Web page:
Telling the story of an underdog overcoming the odds to achieve what even he once thought impossible is no easy task for any author. Gathering facts, obtaining recollective accounts from those who lived through the magic, and molding everything together into a chronologically-sensible narrative is daunting… especially in the realm of sports. Luckily for fans of historic golf memories, writers like Neil Sagebiel not only step up to this challenge, but master its delivery. The Longest Shot: Jack Fleck, Ben Hogan, and Pro Golf’s Greatest Upset at the 1955 U.S. Open could not have been done any better.
Told in the style of a third-person biographical documentary, The Longest Shot details the moments leading up to and immediately after Jack Fleck’s triumphant victory over Ben Hogan in an 18-hole playoff at the 1955 US Open. As with any memorable sport tale, the charasmatic real-life characters and dramatic events that unfolded simultaneously during a golf tournament make this story both complex and engaging, even for the novice golf historian. Rich with suspense, adequate stage-setting and an ending that could only happen in real life, The Longest Shot establishes itself as a must-have inclusion in any sport fan’s library.
Sagebiel – author and editor of Armchair Golf Blog, and friend to ChicagoDuffer.com – quite simply puts forth one hell of a debut with his first published book. His writing style and ability to concisely relay what must have been a massive amount of research and first-hand accounts into a coherant and accurate piece is impressive in and of itself. At no point does the reader feel “lost” when traveling with Jack Fleck, Ben Hogan, and others through the pages of The Longest Shot; rather, the reader can feel as close to the action as a gallery spectator must have experienced more than 50 years ago.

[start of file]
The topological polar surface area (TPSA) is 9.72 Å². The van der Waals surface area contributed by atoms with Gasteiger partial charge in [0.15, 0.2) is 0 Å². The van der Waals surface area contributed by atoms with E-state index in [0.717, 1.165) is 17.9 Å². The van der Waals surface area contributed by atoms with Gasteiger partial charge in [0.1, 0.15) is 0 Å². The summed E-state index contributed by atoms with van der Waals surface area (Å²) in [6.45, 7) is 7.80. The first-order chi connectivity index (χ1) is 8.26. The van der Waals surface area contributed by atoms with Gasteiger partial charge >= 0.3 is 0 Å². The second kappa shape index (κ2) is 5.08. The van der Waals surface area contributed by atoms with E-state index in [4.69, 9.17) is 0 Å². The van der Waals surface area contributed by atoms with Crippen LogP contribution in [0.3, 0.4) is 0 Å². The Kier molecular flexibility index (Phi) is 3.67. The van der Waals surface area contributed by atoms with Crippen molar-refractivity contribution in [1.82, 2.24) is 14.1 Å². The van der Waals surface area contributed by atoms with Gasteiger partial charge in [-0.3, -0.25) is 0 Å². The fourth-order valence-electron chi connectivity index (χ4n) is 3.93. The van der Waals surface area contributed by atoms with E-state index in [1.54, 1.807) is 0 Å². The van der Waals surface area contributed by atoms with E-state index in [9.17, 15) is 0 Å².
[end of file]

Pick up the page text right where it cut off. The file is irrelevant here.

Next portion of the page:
Personally, I found Sagebiel’s ability to shape the mindsets and emotion both Fleck and Hogan likely felt before and during the US Open to be most impressive. Readers are presented with Fleck’s struggles finding his game as a driving range teaching professional on the amateur and pro circuit, as well as Hogan’s efforts to maintain his own greatness following his infamous car accident late in his career. Thanks to The Longest Shot, I also learned exactly how intertwined the lives of Fleck and Hogan became during the span of almost a decade… something that neither man could possibly have anticipated would turn into such a memorable US Open moment later on.
The Longest Shot by Neil Sagebiel is more than just a golf history lesson for golf nerds like me. It is a recollection of why most golf fans enjoy this great game: the understanding that every player has a story, and every story impacts how the game of golf is played. Sagebiel should be commended for his effort in his first book offering, because he has also helped me recollect why I enjoy writing about golf in the first place.
(The Longest Shot: Jack Fleck, Ben Hogan, and Pro Golf’s Greatest Upset at the 1955 U.S. Open is published through Thomas Dunne Books and is available at all major booksellers.)